When the participants were reviewed eight weeks later, as expected, neither the control group nor the standard self-help group differed very much. However, the self-help group that received the implementation intentions (if-then) supplement had significantly lower scores on the HADS and the STAI.
Interestingly, the experimental group also thought the booklet was more ‘user-friendly, used the relaxation techniques more frequently, were better at detecting the triggers of their anxiety, and experienced the benefits of using the relaxation techniques.’ So basically, quite an effective and yet simple strategy!
For readers with a critical eye for statistics and methodology, this study is a nice example of the use of multiple statistical methods to determine outcomes – a combination of ANOVA, Sheffe post hoc tests, multivariate analysis, correlations, and bootstrapping to test direct effects – and what’s more, they also reviewed ‘caseness’, or whether the changes that were statistically significant were also clinically significant. This was achieved through identifying participants with scores over 11 on the HADS at pre- and post-testing.
OK, so lovely for people with anxiety: how might this apply in self-management of pain?
Well we’ve already had one demonstration of this method on exercise for people who have chronic pain (Christiansen and colleagues), and I wonder if it might not make an effective addition for people who have high pain-related anxiety.
One of the effects of anxiety about pain is to reduce how readily people can bring coping strategies to mind (go here for some of the references to the Pain Anxiety Symptoms Scale). If we identify people who have trouble thinking straight when they’re sore, we can help them generate specific ‘if-then’ statements to help them get by. Here’s an example:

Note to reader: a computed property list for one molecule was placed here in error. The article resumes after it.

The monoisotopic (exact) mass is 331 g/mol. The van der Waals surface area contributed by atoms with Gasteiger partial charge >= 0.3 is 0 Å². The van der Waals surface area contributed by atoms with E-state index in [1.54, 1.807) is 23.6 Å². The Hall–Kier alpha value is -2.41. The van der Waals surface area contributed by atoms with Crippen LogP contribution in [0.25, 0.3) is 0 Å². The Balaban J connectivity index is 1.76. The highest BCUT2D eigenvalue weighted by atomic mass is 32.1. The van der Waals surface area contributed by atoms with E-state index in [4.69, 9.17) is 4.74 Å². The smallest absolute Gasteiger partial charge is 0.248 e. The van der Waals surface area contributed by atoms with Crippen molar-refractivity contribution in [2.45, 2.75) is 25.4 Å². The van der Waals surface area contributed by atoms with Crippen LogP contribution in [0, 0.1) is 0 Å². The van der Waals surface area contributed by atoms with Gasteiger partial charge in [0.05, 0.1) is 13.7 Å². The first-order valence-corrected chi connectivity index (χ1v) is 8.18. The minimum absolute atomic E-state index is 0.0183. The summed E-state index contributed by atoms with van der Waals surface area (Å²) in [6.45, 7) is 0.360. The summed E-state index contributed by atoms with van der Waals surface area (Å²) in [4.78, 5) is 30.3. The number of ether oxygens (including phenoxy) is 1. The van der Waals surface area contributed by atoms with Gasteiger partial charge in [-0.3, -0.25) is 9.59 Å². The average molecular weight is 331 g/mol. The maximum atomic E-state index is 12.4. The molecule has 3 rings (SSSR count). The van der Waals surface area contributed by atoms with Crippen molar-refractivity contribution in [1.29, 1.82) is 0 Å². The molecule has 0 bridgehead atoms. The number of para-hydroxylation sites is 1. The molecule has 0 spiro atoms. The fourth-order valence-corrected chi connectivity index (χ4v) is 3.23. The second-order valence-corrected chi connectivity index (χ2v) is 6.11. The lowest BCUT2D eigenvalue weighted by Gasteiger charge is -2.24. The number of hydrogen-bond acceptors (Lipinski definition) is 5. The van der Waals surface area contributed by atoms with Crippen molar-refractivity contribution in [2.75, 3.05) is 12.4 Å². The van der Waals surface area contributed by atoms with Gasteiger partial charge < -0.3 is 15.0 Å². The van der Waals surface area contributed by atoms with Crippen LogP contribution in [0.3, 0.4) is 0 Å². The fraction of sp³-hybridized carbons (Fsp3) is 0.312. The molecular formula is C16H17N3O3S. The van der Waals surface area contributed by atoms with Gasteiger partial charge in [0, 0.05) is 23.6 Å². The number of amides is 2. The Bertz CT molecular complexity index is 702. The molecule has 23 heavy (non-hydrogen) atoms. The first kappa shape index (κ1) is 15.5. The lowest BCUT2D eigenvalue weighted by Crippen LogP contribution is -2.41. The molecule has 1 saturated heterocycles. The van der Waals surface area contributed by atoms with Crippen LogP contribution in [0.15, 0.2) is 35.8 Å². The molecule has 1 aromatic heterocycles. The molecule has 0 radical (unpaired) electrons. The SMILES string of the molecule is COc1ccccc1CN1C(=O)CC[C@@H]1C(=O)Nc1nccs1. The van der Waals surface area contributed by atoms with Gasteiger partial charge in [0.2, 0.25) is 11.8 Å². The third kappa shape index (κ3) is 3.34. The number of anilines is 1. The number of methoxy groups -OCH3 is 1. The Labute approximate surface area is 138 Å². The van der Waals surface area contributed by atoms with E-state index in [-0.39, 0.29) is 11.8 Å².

Jenny gets worried when her pain starts to increase, especially when she’s busy at work. Her therapist helps her identify the ‘early warning signs’ that signify the potential for difficulty coping. These are:
- several deadlines occurring together
- jaw tightening and frowning
- multiple interruptions
She chooses one of these, and with her therapist, identifies several strategies:
- breathe and let go
- stand up and stretch
- assertively setting a limit
She then constructs an “if-then” statement like this:
- “If I have several deadlines occurring together, then I will stand up and stretch”
She writes this down and puts a copy of it beside her computer at work.
The good things about this strategy are that:
- it’s generated by the person (who therefore gets involved in identifying personally relevant cues and solutions);
- it’s brief (so easy to remember!);
- it does the thinking and problem solving beforehand (when thinking can be much more creative, and the situation may even be pre-empted);
- it involves a different behaviour (it’s an action, which is much easier than a cognitive strategy when anxiety is elevated)
Give it a go with your patients – and see whether it’s something they might find helpful. Or even use it yourself!
Varley R, Webb TL, & Sheeran P (2011). Making self-help more helpful: a randomized controlled trial of the impact of augmenting self-help materials with implementation intentions on promoting the effective self-management of anxiety symptoms. Journal of consulting and clinical psychology, 79 (1), 123-8 PMID: 21171737